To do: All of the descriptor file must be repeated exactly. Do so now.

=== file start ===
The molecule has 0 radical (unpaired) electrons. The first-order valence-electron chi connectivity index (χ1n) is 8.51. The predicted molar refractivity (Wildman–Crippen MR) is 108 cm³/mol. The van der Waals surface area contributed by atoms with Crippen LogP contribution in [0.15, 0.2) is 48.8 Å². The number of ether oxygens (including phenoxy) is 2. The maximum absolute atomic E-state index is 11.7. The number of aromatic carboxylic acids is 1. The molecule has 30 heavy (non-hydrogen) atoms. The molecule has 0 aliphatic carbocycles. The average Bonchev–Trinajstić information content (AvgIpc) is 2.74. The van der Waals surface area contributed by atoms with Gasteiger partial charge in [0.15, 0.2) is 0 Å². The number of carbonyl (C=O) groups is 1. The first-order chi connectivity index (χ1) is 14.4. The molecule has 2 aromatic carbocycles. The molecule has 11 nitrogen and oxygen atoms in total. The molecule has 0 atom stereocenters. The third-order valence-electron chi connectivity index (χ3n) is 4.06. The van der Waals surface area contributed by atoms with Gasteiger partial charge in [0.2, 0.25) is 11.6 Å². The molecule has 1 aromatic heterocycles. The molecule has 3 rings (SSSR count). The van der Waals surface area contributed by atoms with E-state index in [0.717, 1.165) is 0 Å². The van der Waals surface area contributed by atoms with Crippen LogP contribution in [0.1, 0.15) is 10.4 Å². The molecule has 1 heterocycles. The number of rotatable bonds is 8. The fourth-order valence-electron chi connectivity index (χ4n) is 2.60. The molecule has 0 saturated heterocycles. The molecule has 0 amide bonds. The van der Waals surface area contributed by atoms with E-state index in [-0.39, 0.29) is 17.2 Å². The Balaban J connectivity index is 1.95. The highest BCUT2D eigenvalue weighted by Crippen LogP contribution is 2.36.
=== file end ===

The molecule has 0 radical (unpaired) electrons. The first-order valence-electron chi connectivity index (χ1n) is 8.51. The predicted molar refractivity (Wildman–Crippen MR) is 108 cm³/mol. The van der Waals surface area contributed by atoms with Crippen LogP contribution in [0.15, 0.2) is 48.8 Å². The number of ether oxygens (including phenoxy) is 2. The maximum absolute atomic E-state index is 11.7. The number of aromatic carboxylic acids is 1. The molecule has 30 heavy (non-hydrogen) atoms. The molecule has 0 aliphatic carbocycles. The average Bonchev–Trinajstić information content (AvgIpc) is 2.74. The van der Waals surface area contributed by atoms with Gasteiger partial charge in [0.15, 0.2) is 0 Å². The number of carbonyl (C=O) groups is 1. The first-order chi connectivity index (χ1) is 14.4. The molecule has 2 aromatic carbocycles. The molecule has 11 nitrogen and oxygen atoms in total. The molecule has 0 atom stereocenters. The third-order valence-electron chi connectivity index (χ3n) is 4.06. The van der Waals surface area contributed by atoms with Gasteiger partial charge in [0.2, 0.25) is 11.6 Å². The molecule has 1 aromatic heterocycles. The molecule has 3 rings (SSSR count). The van der Waals surface area contributed by atoms with E-state index in [0.717, 1.165) is 0 Å². The van der Waals surface area contributed by atoms with Crippen LogP contribution in [0.1, 0.15) is 10.4 Å². The molecule has 1 heterocycles. The number of rotatable bonds is 8. The fourth-order valence-electron chi connectivity index (χ4n) is 2.60. The molecule has 0 saturated heterocycles. The molecule has 0 amide bonds. The van der Waals surface area contributed by atoms with E-state index in [-0.39, 0.29) is 17.2 Å². The Balaban J connectivity index is 1.95. The highest BCUT2D eigenvalue weighted by Crippen LogP contribution is 2.36.